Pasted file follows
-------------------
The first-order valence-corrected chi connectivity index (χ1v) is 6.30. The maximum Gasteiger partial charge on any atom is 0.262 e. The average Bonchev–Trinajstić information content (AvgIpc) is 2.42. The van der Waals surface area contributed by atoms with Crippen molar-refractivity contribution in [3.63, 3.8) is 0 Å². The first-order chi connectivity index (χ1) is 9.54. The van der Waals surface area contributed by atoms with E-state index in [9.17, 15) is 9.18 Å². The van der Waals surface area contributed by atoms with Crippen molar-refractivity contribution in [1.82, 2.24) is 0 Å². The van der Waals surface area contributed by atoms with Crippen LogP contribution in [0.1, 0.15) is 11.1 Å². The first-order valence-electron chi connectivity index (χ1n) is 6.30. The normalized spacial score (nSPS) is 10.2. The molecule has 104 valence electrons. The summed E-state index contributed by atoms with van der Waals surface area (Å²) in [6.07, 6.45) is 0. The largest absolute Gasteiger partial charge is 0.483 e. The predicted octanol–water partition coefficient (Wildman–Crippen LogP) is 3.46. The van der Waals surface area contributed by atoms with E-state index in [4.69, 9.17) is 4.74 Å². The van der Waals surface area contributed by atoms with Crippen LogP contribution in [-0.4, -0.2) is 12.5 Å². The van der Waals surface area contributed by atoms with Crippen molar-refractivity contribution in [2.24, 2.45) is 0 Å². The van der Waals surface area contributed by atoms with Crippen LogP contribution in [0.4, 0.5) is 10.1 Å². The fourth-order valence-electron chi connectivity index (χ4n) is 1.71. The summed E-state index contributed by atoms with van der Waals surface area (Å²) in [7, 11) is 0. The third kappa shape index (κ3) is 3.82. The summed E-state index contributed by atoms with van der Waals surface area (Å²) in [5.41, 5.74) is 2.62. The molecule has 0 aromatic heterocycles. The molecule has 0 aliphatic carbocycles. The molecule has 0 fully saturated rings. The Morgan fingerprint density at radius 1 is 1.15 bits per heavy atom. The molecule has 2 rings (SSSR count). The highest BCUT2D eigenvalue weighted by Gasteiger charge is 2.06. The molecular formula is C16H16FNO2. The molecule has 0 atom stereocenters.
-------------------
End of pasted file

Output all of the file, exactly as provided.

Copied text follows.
The first-order valence-corrected chi connectivity index (χ1v) is 6.30. The maximum Gasteiger partial charge on any atom is 0.262 e. The average Bonchev–Trinajstić information content (AvgIpc) is 2.42. The van der Waals surface area contributed by atoms with Crippen molar-refractivity contribution in [3.63, 3.8) is 0 Å². The first-order chi connectivity index (χ1) is 9.54. The van der Waals surface area contributed by atoms with E-state index in [9.17, 15) is 9.18 Å². The van der Waals surface area contributed by atoms with Crippen molar-refractivity contribution in [1.82, 2.24) is 0 Å². The van der Waals surface area contributed by atoms with Crippen LogP contribution in [0.1, 0.15) is 11.1 Å². The first-order valence-electron chi connectivity index (χ1n) is 6.30. The normalized spacial score (nSPS) is 10.2. The molecule has 104 valence electrons. The summed E-state index contributed by atoms with van der Waals surface area (Å²) in [6.07, 6.45) is 0. The largest absolute Gasteiger partial charge is 0.483 e. The predicted octanol–water partition coefficient (Wildman–Crippen LogP) is 3.46. The van der Waals surface area contributed by atoms with E-state index in [4.69, 9.17) is 4.74 Å². The van der Waals surface area contributed by atoms with Crippen LogP contribution in [-0.4, -0.2) is 12.5 Å². The van der Waals surface area contributed by atoms with Crippen molar-refractivity contribution in [2.24, 2.45) is 0 Å². The van der Waals surface area contributed by atoms with Crippen LogP contribution in [0.4, 0.5) is 10.1 Å². The fourth-order valence-electron chi connectivity index (χ4n) is 1.71. The summed E-state index contributed by atoms with van der Waals surface area (Å²) in [7, 11) is 0. The third kappa shape index (κ3) is 3.82. The summed E-state index contributed by atoms with van der Waals surface area (Å²) in [5.41, 5.74) is 2.62. The molecule has 0 aromatic heterocycles. The molecule has 0 aliphatic carbocycles. The molecule has 0 fully saturated rings. The Morgan fingerprint density at radius 1 is 1.15 bits per heavy atom. The molecule has 2 rings (SSSR count). The highest BCUT2D eigenvalue weighted by Gasteiger charge is 2.06. The molecular formula is C16H16FNO2. The molecule has 0 atom stereocenters.